Significantly, “[t]here is no general constitutional right to discovery in a criminal case.” Weatherford v. Bursey, 429 U.S. 545, 559, 97 S.Ct. 837, 846, 51 L.Ed.2d 30 (1977). Significantly, there is no requirement that “the prosecution make a complete accounting to the defense of all evidence in its possession, ” United States v. Baxter, 492 F.2d 150, 173 (9th Cir. 1973), cert. denied, 94 S.Ct. 1945 (1974), and Brady does not require the prosecution to divulge every possible shred of evidence that could conceivably benefit the defendant, Smith v. Secretary of New Mexico Department of Corrections, 50 F.3d 801, 823-24 (10th Cir.), cert. denied, 116 S.Ct. 272 (1995). Moreover, the accused has no right to rummage through the government's files, United States v. Williams, 580 F.2d 578, 585 (D.C. Cir.), cert. denied, 99 S.Ct. 112 (1978), and Brady does not authorize wholesale discovery or demand an “open file” policy, Kyles v. Whitley, 514 U.S. 419, 436-37, 115 S.Ct. 1555, 1567, 131 L.Ed.2d 490 (1995). See also United States v. Mayes, 917 F.2d 457, 461 (10th Cir. 1990) (noting the Constitution “does not grant criminal defendants the right to embark on a broad or blind fishing expedition among documents possessed by the Government”) (citation and internal quotation marks omitted).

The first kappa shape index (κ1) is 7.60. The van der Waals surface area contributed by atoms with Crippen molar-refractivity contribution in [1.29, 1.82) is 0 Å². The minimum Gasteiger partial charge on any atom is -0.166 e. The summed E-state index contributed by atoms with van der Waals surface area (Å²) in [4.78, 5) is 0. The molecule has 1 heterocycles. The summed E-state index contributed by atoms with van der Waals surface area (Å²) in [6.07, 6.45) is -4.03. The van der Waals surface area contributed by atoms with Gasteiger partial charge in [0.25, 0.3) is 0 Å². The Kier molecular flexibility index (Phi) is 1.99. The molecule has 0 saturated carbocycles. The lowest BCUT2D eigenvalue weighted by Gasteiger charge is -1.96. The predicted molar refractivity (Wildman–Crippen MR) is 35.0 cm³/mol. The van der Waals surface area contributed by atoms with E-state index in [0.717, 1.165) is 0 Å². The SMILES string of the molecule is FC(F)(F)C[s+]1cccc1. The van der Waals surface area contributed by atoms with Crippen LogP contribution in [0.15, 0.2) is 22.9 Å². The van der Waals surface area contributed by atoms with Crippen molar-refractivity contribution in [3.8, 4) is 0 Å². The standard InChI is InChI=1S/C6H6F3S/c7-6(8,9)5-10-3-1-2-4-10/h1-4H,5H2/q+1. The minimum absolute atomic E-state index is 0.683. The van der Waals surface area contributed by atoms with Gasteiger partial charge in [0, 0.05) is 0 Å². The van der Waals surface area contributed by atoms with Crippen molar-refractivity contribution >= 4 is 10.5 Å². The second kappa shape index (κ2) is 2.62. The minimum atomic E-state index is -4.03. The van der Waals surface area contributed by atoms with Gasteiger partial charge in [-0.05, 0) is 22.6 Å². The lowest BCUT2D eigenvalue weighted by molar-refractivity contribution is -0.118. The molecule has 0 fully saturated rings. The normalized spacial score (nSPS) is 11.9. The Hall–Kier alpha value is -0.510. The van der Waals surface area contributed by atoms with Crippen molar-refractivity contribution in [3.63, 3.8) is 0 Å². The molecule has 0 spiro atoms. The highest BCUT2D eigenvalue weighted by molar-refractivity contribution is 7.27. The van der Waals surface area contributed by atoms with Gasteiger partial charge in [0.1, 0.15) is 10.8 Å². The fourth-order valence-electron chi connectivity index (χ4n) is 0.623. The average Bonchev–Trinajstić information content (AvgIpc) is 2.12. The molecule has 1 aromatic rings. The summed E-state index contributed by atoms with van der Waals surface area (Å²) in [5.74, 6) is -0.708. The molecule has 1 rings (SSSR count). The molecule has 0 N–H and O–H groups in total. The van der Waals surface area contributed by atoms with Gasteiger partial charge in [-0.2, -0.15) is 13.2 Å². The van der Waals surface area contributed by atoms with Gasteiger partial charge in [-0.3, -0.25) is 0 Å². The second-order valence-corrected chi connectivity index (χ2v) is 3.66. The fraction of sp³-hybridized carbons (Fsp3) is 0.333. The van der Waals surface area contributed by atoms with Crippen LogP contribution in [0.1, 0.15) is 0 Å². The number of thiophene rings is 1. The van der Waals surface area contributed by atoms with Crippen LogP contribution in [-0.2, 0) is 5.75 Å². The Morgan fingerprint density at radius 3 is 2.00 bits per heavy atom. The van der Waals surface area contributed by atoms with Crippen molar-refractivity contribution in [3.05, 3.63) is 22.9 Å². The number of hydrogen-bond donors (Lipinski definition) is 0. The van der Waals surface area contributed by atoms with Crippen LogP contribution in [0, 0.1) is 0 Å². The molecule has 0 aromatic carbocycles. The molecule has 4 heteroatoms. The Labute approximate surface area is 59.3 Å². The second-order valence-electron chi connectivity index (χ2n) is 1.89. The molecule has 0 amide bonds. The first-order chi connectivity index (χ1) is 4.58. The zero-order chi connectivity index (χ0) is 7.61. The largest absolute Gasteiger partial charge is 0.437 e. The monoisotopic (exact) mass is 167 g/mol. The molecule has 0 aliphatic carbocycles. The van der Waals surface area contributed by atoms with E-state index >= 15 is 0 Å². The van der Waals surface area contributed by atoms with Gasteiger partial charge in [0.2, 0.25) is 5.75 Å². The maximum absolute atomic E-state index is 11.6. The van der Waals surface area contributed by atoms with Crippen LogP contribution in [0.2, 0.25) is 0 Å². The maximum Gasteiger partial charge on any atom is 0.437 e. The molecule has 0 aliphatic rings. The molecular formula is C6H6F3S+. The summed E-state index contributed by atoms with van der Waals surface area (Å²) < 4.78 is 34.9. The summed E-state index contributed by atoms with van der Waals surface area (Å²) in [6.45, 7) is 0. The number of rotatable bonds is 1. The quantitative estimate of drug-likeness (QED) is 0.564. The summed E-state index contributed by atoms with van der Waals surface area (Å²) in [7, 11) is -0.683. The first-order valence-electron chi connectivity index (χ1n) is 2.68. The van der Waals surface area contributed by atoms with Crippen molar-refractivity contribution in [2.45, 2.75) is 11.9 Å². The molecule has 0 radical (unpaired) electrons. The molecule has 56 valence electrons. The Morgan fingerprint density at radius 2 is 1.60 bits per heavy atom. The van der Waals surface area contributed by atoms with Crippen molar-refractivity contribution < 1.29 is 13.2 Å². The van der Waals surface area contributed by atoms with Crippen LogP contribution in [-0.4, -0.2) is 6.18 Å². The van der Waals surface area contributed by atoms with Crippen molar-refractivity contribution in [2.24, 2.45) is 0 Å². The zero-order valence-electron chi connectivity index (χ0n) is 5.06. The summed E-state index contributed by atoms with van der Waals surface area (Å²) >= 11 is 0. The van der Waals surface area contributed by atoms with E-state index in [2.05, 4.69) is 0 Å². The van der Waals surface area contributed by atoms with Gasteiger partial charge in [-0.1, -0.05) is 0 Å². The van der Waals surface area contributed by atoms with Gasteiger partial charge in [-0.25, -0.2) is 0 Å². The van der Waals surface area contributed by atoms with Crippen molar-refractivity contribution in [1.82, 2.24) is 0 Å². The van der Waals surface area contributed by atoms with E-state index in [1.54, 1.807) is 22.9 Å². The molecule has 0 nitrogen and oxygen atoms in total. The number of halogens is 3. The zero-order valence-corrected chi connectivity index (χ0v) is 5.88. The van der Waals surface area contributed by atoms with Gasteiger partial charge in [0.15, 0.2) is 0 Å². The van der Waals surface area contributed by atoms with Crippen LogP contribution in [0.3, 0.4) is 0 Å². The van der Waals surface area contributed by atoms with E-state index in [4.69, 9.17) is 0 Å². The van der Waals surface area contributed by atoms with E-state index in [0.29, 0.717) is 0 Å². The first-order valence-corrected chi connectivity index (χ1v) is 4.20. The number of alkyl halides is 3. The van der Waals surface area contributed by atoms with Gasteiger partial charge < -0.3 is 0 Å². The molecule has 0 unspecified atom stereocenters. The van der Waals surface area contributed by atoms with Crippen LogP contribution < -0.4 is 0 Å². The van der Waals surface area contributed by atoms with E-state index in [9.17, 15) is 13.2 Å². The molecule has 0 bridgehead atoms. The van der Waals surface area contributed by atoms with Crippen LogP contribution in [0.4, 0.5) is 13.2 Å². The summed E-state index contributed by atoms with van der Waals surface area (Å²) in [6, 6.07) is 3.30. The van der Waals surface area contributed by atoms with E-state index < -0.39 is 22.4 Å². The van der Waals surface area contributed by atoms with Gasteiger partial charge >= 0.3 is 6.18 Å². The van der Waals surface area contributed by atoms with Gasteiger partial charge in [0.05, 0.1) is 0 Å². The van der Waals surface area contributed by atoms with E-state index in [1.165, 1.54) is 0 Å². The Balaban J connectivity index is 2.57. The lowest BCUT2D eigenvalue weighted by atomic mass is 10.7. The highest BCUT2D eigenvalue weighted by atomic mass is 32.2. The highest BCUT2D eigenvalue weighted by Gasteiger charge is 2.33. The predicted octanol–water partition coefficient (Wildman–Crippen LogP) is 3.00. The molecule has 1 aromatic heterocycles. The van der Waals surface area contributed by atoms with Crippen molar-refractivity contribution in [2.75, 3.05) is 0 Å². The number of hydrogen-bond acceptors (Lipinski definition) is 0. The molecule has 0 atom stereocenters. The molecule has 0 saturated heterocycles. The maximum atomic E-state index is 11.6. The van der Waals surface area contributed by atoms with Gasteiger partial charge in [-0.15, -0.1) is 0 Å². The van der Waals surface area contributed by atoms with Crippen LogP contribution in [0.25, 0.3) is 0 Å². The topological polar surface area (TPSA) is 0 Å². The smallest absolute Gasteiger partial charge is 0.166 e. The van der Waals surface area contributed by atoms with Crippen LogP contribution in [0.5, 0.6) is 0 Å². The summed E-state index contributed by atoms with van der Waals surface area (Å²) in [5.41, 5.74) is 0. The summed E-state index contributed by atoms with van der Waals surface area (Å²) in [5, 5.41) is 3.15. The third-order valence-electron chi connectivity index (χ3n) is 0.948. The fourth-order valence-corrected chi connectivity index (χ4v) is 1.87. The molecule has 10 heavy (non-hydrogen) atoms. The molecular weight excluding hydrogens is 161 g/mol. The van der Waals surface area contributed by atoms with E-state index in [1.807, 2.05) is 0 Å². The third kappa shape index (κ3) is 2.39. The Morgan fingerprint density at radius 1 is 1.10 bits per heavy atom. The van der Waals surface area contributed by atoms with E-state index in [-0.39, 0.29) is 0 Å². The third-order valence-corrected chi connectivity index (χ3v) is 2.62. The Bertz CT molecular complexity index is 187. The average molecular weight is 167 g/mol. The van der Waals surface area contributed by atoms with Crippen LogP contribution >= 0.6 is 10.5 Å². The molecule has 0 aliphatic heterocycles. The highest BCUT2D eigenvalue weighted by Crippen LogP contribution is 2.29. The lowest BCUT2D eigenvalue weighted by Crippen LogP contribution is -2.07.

Instead, Brady requires only the disclosure of information that is material in a constitutional sense. Bagley, 473 U.S. at 682. The mere possibility that discovery might help the defense does not establish materiality in the constitutional sense. “The criterion of materiality is met only if there is a ‘reasonable probability' that the outcome of a trial would have been different had the evidence been disclosed to the defense.” United States v. Gonzales-Montoya, 161 F.3d 643, 649 (10th Cir. 1998). Reading Brady and Giglio together, the government must produce or disclose evidence that is favorable to the accused when relevant to guilt, credibility, or punishment. Brady, 83 S.Ct. at 1196; Giglio, 92 S.Ct. at 766.